Understanding What Antifreeze/Coolant Actually Does

Understanding What Antifreeze/Coolant Actually Does

Today, each manufacturer has its own formula for best results in their vehicles. This video is part of the Group Training Academy.


Vehicles are often forced to endure many challenges this time of year – in many cases, there has been very strange weather. In even more cases, the drivers of those vehicles have very strange ideas about engine coolant or antifreeze.

What does it do?  What should you use? How and when do you change it?

For today’s technicians, answering these questions can be challenging, because there are so many options.

Ever since engine manufacturers adopted the liquid cooling process, there has been a need for an additive.  Additives are used with water to increase the fluid’s ability to carry heat from the engine to the radiator where it can be dissipated into the atmosphere.  That is a lot for just a liquid to do and – hopefully not surprisingly – it does much more. 

One of the key functions of modern antifreeze is to fight corrosion in the engine.  The cooling system of the engine is a very caustic place.  Extreme temperatures and chemicals make it an ideal environment for corrosion.  Rust and oxidation, as well as electrolysis and dissimilar metal reactions abound.  These conditions can cause plugging, perforation or complete system malfunction.  Today’s coolants help to prevent these problems.

Another important function is freeze protection. If an engine freezes during cold weather, the engine components can crack, causing the coolant to leak into the engine or out of the engine, thus leading to system failure.

Today’s coolants are actually very specific.  It used to be easy: pour in the green stuff and go.  Not today.  Today, each manufacturer has its own formula for best results in their vehicles.  There are mainly three different chemistries used today.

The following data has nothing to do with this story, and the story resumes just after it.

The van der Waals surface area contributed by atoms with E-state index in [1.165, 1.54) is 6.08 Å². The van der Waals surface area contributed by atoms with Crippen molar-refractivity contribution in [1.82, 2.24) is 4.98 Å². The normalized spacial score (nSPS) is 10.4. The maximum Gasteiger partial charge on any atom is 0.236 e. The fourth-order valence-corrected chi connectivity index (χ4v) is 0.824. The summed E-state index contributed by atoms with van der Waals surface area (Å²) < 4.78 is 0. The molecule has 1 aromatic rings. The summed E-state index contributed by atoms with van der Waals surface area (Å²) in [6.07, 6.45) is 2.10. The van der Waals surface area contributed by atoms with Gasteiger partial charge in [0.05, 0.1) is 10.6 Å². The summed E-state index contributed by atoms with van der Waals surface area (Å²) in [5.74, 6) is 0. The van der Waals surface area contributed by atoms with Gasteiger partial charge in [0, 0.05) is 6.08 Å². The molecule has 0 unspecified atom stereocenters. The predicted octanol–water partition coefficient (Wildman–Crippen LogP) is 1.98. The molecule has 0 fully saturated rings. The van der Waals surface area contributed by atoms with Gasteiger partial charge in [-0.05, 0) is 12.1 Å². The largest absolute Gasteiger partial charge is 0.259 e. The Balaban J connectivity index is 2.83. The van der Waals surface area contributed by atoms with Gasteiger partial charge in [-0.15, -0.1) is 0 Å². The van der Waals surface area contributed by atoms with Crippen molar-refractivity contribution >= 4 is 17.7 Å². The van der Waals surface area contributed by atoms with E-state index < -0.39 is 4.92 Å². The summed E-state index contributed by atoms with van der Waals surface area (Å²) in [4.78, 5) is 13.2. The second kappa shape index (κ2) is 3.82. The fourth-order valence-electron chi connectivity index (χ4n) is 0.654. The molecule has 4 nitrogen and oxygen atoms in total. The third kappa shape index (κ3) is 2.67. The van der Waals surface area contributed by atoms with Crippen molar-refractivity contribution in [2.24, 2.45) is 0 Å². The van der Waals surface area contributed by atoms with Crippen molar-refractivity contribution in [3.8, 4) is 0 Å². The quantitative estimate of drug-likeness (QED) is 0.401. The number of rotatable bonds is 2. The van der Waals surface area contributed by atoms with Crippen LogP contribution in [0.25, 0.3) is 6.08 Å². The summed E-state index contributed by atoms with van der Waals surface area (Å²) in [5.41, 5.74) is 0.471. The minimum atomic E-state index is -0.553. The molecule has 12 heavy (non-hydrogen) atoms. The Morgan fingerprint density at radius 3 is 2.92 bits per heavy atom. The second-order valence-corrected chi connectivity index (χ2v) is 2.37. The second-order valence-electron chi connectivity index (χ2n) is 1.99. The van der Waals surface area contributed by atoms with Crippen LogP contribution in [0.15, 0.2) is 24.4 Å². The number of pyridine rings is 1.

The first formulation type is OAT, or organic additive technology. They are orange or red and are also phosphate-free and silicate-free.  These formulations typically last between five to 10 years.

Next is HOAT or Hybrid Organic Acid Technology.  This type is usually good for five years and 150,00 miles and is gold, violet, aqua, red, or blue.  These are phosphate-free formulas and are found in Asian, European and some domestics.

The last and oldest used is IAT or inorganic additive technology. These are typically green or purple and are of a low-silicate formula.  Their effective life expectancy is two to five years.

Because of all these different formulations, it is important to use the one recommended by the specific vehicle manufacturer. Internal components have different metal compositions and require the use of proper formulations to ensure longevity. Dilution is also critical.  Be sure to follow dilution instructions on the package.  Some require the addition of water and some do not. Over-concentration is not a good thing and can actually diminish the coolant’s ability to do its work.

Your customers may get overwhelmed by the choices they find at their local auto parts or big box store. Do them a favor. Explain exactly what they need and why, so that when it’s time to service the cooling system, they understand exactly what keeps their engine operating efficiently.

Thanks for watching.

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